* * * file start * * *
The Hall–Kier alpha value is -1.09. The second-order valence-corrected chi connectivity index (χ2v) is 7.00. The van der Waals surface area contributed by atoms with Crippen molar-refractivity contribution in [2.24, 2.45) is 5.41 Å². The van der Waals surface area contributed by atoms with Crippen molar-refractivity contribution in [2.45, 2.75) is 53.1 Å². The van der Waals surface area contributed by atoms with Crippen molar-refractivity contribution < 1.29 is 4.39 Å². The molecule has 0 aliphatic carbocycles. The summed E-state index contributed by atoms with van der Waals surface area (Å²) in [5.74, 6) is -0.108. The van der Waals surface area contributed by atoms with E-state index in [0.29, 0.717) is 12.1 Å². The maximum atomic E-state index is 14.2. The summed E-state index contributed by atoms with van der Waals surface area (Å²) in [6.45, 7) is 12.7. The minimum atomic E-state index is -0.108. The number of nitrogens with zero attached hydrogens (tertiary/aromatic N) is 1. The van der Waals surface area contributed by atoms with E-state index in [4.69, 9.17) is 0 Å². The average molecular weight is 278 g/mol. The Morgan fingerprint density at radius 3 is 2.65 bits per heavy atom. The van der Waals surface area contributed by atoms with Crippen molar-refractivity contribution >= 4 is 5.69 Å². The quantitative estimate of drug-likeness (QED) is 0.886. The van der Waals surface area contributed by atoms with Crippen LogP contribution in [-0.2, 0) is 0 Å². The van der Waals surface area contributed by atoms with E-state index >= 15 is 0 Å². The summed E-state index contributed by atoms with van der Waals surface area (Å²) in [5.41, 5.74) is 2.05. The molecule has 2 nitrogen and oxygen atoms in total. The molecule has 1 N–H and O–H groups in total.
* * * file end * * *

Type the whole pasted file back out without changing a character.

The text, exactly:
The Hall–Kier alpha value is -1.09. The second-order valence-corrected chi connectivity index (χ2v) is 7.00. The van der Waals surface area contributed by atoms with Crippen molar-refractivity contribution in [2.24, 2.45) is 5.41 Å². The van der Waals surface area contributed by atoms with Crippen molar-refractivity contribution in [2.45, 2.75) is 53.1 Å². The van der Waals surface area contributed by atoms with Crippen molar-refractivity contribution < 1.29 is 4.39 Å². The molecule has 0 aliphatic carbocycles. The summed E-state index contributed by atoms with van der Waals surface area (Å²) in [5.74, 6) is -0.108. The van der Waals surface area contributed by atoms with E-state index in [0.29, 0.717) is 12.1 Å². The maximum atomic E-state index is 14.2. The summed E-state index contributed by atoms with van der Waals surface area (Å²) in [6.45, 7) is 12.7. The minimum atomic E-state index is -0.108. The number of nitrogens with zero attached hydrogens (tertiary/aromatic N) is 1. The van der Waals surface area contributed by atoms with E-state index in [4.69, 9.17) is 0 Å². The average molecular weight is 278 g/mol. The Morgan fingerprint density at radius 3 is 2.65 bits per heavy atom. The van der Waals surface area contributed by atoms with Crippen molar-refractivity contribution >= 4 is 5.69 Å². The quantitative estimate of drug-likeness (QED) is 0.886. The van der Waals surface area contributed by atoms with Crippen LogP contribution in [-0.2, 0) is 0 Å². The van der Waals surface area contributed by atoms with E-state index >= 15 is 0 Å². The summed E-state index contributed by atoms with van der Waals surface area (Å²) in [5.41, 5.74) is 2.05. The molecule has 2 nitrogen and oxygen atoms in total. The molecule has 1 N–H and O–H groups in total.